“Writing Your Way In:” Fugitive Futures Paper

“Writing Your Way In: Creating a Digital Space for Black Women Graduate Student Experiences”

Fugitive Futures: Grad Students of Color Un-Settling the University,

University of Texas at Austin, March 2, 2019

Ravynn K. Stringfield

In August 2016, the Sunday before I was due to start my first day of work at my new graduate school institution, I made the decision to start a blog. In my first post, I wrote: “But never mind how I got here; the point is, now I’m here. A Black girl about to break into the Academy by way of a Masters/Ph.D. program in American Studies.” (“Ravynn Stringfield, (someday) Ph.D.”) Every Sunday of each semester since, I take an hour out of my day to recap my adventures in the Academy. Some weeks are filled with triumphs, some with trials, but no matter what, I vowed to keep it transparent, keep it honest, and keep it real.

In documenting everything, from first archive visits and conference presentations (more than likely including this one) to documenting the process of writing my Master’s thesis and comprehensive exams lists, I was creating a space to let others know how I was surviving the university, taking care of my mental health, and (sometimes) being supported. I knew I wasn’t the only one going through these issues, so I sought out other Black women to write about their own experiences in different graduate programs. I began to create a community of Black women scholars who were helping each other through this process by being transparent about our experiences.

Shortly after starting this venture, I realized I was not the only Black woman engaged in this sort of critical reflection about their own journeys through the Academy. From Allanté Whitmore’s podcast Blk + In Grad School to Autumn Griffin and Tiffany Lee’s blog Blackademia, black women in graduate school have been resisting the desire of the Academy to overlook and isolate them. Instead, we have insisted on being seen and having our humanity valued through the creation of counterpublics online.

And while a lot of these conversations are happening on Twitter, I find myself most interested in the conversations happening in the blogosphere.

Researchers such as Catherine Knight Steele have examined Black bloggers and the public sphere, as well as arguments surrounding Black women in media. However, I am currently in a moment where I am digitally surrounded by Black women graduate students sharing and engaging with their own graduate school journeys online so I’m interested specifically this community of bloggers. This is particularly important to me considering the isolation of my graduate school experience. Currently, I am one of four Black students in the American Studies graduate program at William & Mary, a predominately white institution (PWI). There are two Black men affiliated with the American Studies faculty—and a Black woman professor that I’ve never met in my three years there. Due to the lack of institutional support from my program, I have had to search beyond William & Mary for networks and I found my biggest network of support online. Joining twitter chats orchestrated by Tryna’ Grad, writing guest posts for Black women graduate student blogs and websites, and reaching out to Black faculty with Twitter presences have been effective ways to find community with others who are either journeying alongside me or have made it to the finish line and are serving as faculty. In all honesty, it is these digital relationships and communities that have keep me in grad school this long.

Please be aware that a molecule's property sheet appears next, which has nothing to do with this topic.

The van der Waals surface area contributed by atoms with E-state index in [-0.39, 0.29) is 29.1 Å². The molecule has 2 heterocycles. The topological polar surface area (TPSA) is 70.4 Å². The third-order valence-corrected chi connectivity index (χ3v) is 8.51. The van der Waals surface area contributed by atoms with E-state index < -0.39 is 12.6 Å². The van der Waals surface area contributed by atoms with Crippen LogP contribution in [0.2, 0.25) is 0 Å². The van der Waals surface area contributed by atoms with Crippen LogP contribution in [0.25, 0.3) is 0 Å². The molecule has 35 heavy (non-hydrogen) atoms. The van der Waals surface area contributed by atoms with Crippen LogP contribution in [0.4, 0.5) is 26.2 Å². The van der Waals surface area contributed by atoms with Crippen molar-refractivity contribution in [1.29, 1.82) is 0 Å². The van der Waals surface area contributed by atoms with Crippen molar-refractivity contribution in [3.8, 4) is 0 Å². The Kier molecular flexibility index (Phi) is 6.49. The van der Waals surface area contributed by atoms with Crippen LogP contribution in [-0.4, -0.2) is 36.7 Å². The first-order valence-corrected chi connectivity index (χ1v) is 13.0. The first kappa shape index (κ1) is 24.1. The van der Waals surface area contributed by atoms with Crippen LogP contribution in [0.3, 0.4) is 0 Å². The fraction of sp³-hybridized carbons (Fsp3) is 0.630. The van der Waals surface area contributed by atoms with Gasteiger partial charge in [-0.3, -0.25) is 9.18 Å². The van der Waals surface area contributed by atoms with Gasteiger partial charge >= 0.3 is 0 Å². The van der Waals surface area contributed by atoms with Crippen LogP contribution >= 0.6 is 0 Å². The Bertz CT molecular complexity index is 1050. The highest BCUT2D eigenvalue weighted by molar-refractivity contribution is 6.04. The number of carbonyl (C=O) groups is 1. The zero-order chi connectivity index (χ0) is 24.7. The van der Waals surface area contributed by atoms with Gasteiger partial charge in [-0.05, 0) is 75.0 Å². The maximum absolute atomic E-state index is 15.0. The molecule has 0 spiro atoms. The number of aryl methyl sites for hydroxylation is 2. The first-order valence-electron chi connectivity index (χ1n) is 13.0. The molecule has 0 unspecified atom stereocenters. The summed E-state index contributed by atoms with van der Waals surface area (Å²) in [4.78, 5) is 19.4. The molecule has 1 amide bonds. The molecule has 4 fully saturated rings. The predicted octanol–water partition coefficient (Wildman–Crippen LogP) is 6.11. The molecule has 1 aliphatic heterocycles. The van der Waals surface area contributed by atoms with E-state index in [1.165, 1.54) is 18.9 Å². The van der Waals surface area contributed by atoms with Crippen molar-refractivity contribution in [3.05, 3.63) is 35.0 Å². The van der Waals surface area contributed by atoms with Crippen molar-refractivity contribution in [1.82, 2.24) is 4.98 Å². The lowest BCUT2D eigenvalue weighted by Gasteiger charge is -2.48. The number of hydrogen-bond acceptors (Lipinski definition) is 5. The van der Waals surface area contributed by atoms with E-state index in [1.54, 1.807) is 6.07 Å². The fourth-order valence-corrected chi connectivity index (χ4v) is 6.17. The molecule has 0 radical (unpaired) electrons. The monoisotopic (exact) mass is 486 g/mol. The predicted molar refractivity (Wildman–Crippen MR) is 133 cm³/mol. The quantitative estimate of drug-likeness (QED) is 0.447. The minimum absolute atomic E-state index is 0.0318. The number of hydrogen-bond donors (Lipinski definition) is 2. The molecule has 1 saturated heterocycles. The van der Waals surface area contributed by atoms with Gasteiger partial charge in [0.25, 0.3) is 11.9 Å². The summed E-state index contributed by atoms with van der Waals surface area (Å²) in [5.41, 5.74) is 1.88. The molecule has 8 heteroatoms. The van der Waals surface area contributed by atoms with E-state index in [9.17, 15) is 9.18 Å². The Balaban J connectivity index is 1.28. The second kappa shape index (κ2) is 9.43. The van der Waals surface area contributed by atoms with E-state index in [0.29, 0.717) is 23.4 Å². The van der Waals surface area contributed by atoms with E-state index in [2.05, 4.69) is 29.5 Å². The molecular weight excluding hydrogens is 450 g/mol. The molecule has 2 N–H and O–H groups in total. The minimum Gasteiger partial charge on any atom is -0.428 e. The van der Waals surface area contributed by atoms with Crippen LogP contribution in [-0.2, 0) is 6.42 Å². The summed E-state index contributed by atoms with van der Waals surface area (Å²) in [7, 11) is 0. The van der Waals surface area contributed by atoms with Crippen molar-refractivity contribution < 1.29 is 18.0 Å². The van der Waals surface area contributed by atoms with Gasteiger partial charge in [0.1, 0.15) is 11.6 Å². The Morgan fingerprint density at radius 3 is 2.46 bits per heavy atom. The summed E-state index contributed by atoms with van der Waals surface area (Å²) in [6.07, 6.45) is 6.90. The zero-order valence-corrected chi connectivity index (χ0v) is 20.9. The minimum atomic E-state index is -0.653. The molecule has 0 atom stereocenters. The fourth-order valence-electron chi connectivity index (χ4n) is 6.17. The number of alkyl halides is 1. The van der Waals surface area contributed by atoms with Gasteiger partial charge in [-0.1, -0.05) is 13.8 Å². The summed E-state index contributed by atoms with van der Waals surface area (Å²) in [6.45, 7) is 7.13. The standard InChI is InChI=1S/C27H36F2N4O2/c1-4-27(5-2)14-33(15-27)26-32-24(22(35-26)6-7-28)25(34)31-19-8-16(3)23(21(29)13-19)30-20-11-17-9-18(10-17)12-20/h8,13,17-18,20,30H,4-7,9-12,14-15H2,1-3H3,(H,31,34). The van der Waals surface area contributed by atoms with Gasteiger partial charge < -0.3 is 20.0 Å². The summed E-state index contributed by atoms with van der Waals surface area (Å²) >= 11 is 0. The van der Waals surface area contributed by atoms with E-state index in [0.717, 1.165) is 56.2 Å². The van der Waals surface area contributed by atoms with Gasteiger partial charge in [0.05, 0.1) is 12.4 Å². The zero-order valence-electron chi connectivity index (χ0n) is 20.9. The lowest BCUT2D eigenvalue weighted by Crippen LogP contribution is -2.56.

So today, I offer the following questions: How do Black women graduate students circumvent the discomfort of being forced to conform to the constraints of the Academy? How do they build community if they lack it institutionally? How does social media play into their construction of community and their engagement with self-making and world-building? How are they negotiating their Black womanhood and scholarly personas in digital spaces?

This presentation is based on a study that took an autoethnographic approach to exploring the ways Black women graduate students use media to build communities, network, and engage in scholarly and personal self-making by creating their own counter publics, analyzing my own process of building community, networking, and engaging in scholarly and personal self-making through running my blog, Black Girl Does Grad School. While writing, I followed the example of Moya Bailey in her Digital Humanities Quarterly article, “#transform(ing)DH Writing and Research: An Autoethnography of Digital Humanities and Feminist Ethics” in which Bailey explicitly lays out a means of ethically performing research, engaging with communities and providing a critical reflection of her own process. I am also interested in her term “digital alchemy,” which she describes as “the ways that women of color, Black women in particular, transform everyday digital media into valuable social justice media magic that recodes failed dominant scripts.” (Bailey, “#transform(ing)DH”) I would argue that Black women graduate students engaged in the act of blogging their experiences are also performing digital alchemy by writing themselves visible in a system that often refuses to see and value them.